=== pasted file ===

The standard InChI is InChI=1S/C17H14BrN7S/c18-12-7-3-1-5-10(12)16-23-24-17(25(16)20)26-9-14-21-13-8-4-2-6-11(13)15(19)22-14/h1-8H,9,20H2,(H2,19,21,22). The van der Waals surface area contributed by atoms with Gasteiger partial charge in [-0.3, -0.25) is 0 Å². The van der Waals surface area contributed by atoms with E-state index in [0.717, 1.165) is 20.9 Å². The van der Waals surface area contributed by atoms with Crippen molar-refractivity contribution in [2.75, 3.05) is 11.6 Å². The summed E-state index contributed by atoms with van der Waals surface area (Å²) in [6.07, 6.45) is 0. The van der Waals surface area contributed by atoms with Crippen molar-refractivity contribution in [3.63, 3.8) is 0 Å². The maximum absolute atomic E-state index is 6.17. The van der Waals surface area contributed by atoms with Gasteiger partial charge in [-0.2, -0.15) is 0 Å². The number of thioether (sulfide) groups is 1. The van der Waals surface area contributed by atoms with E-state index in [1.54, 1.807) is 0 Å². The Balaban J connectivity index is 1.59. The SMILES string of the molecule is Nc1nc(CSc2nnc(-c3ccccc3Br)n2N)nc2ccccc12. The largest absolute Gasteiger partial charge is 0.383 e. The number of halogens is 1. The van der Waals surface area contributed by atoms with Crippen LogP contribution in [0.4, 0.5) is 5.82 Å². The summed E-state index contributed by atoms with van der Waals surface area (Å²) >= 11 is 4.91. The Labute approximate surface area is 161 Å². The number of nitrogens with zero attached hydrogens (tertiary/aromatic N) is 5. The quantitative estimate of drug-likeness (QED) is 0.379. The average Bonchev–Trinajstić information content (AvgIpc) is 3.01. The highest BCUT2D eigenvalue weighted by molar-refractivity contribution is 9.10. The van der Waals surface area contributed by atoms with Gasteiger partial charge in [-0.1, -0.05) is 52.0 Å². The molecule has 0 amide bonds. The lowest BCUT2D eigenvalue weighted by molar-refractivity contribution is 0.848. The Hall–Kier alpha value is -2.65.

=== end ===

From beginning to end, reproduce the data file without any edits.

The standard InChI is InChI=1S/C17H14BrN7S/c18-12-7-3-1-5-10(12)16-23-24-17(25(16)20)26-9-14-21-13-8-4-2-6-11(13)15(19)22-14/h1-8H,9,20H2,(H2,19,21,22). The van der Waals surface area contributed by atoms with Gasteiger partial charge in [-0.3, -0.25) is 0 Å². The van der Waals surface area contributed by atoms with E-state index in [0.717, 1.165) is 20.9 Å². The van der Waals surface area contributed by atoms with Crippen molar-refractivity contribution in [2.75, 3.05) is 11.6 Å². The summed E-state index contributed by atoms with van der Waals surface area (Å²) in [6.07, 6.45) is 0. The van der Waals surface area contributed by atoms with Crippen molar-refractivity contribution in [3.63, 3.8) is 0 Å². The maximum absolute atomic E-state index is 6.17. The van der Waals surface area contributed by atoms with Gasteiger partial charge in [-0.2, -0.15) is 0 Å². The number of thioether (sulfide) groups is 1. The van der Waals surface area contributed by atoms with E-state index in [1.54, 1.807) is 0 Å². The Balaban J connectivity index is 1.59. The SMILES string of the molecule is Nc1nc(CSc2nnc(-c3ccccc3Br)n2N)nc2ccccc12. The largest absolute Gasteiger partial charge is 0.383 e. The number of halogens is 1. The van der Waals surface area contributed by atoms with Crippen LogP contribution in [0.4, 0.5) is 5.82 Å². The summed E-state index contributed by atoms with van der Waals surface area (Å²) >= 11 is 4.91. The Labute approximate surface area is 161 Å². The number of nitrogens with zero attached hydrogens (tertiary/aromatic N) is 5. The quantitative estimate of drug-likeness (QED) is 0.379. The average Bonchev–Trinajstić information content (AvgIpc) is 3.01. The highest BCUT2D eigenvalue weighted by molar-refractivity contribution is 9.10. The van der Waals surface area contributed by atoms with Gasteiger partial charge in [-0.1, -0.05) is 52.0 Å². The molecule has 0 amide bonds. The lowest BCUT2D eigenvalue weighted by molar-refractivity contribution is 0.848. The Hall–Kier alpha value is -2.65.